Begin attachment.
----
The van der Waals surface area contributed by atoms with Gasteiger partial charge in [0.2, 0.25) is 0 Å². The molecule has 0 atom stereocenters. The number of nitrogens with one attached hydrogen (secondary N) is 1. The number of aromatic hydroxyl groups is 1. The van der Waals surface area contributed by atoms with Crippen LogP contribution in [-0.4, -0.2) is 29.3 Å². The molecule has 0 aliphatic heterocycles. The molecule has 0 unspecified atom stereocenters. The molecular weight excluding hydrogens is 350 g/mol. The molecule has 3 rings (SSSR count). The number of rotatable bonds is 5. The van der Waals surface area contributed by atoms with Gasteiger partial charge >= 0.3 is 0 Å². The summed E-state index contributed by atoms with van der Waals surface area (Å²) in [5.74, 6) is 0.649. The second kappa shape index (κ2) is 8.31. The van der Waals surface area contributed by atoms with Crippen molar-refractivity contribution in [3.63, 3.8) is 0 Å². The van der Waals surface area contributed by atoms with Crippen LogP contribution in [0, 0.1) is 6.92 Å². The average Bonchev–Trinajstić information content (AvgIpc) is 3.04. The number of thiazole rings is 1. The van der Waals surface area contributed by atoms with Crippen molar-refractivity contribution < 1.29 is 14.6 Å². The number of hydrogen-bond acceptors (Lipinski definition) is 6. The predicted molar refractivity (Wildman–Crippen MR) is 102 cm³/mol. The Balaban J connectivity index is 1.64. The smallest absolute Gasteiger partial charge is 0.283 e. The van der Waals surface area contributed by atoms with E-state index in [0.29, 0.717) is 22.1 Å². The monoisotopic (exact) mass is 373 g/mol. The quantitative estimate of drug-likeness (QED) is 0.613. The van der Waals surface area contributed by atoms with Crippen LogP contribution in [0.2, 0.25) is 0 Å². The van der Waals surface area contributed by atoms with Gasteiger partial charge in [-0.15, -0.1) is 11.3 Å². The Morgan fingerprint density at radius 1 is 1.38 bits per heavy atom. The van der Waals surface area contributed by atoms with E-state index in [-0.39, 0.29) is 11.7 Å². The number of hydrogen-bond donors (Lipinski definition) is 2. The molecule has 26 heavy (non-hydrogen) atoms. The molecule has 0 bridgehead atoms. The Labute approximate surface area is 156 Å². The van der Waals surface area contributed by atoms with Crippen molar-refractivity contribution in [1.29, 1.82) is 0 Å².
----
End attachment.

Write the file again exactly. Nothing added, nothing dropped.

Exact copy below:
The van der Waals surface area contributed by atoms with Gasteiger partial charge in [0.2, 0.25) is 0 Å². The molecule has 0 atom stereocenters. The number of nitrogens with one attached hydrogen (secondary N) is 1. The number of aromatic hydroxyl groups is 1. The van der Waals surface area contributed by atoms with Crippen LogP contribution in [-0.4, -0.2) is 29.3 Å². The molecule has 0 aliphatic heterocycles. The molecule has 0 unspecified atom stereocenters. The molecular weight excluding hydrogens is 350 g/mol. The molecule has 3 rings (SSSR count). The number of rotatable bonds is 5. The van der Waals surface area contributed by atoms with Gasteiger partial charge >= 0.3 is 0 Å². The summed E-state index contributed by atoms with van der Waals surface area (Å²) in [5.74, 6) is 0.649. The second kappa shape index (κ2) is 8.31. The van der Waals surface area contributed by atoms with Crippen molar-refractivity contribution in [3.63, 3.8) is 0 Å². The van der Waals surface area contributed by atoms with Crippen LogP contribution in [0, 0.1) is 6.92 Å². The average Bonchev–Trinajstić information content (AvgIpc) is 3.04. The number of thiazole rings is 1. The van der Waals surface area contributed by atoms with Crippen molar-refractivity contribution < 1.29 is 14.6 Å². The number of hydrogen-bond acceptors (Lipinski definition) is 6. The predicted molar refractivity (Wildman–Crippen MR) is 102 cm³/mol. The Balaban J connectivity index is 1.64. The smallest absolute Gasteiger partial charge is 0.283 e. The van der Waals surface area contributed by atoms with E-state index in [0.29, 0.717) is 22.1 Å². The monoisotopic (exact) mass is 373 g/mol. The quantitative estimate of drug-likeness (QED) is 0.613. The van der Waals surface area contributed by atoms with Crippen LogP contribution in [0.2, 0.25) is 0 Å². The van der Waals surface area contributed by atoms with Gasteiger partial charge in [-0.15, -0.1) is 11.3 Å². The Morgan fingerprint density at radius 1 is 1.38 bits per heavy atom. The van der Waals surface area contributed by atoms with E-state index in [-0.39, 0.29) is 11.7 Å². The number of hydrogen-bond donors (Lipinski definition) is 2. The molecule has 26 heavy (non-hydrogen) atoms. The molecule has 0 bridgehead atoms. The Labute approximate surface area is 156 Å². The van der Waals surface area contributed by atoms with Crippen molar-refractivity contribution in [1.29, 1.82) is 0 Å².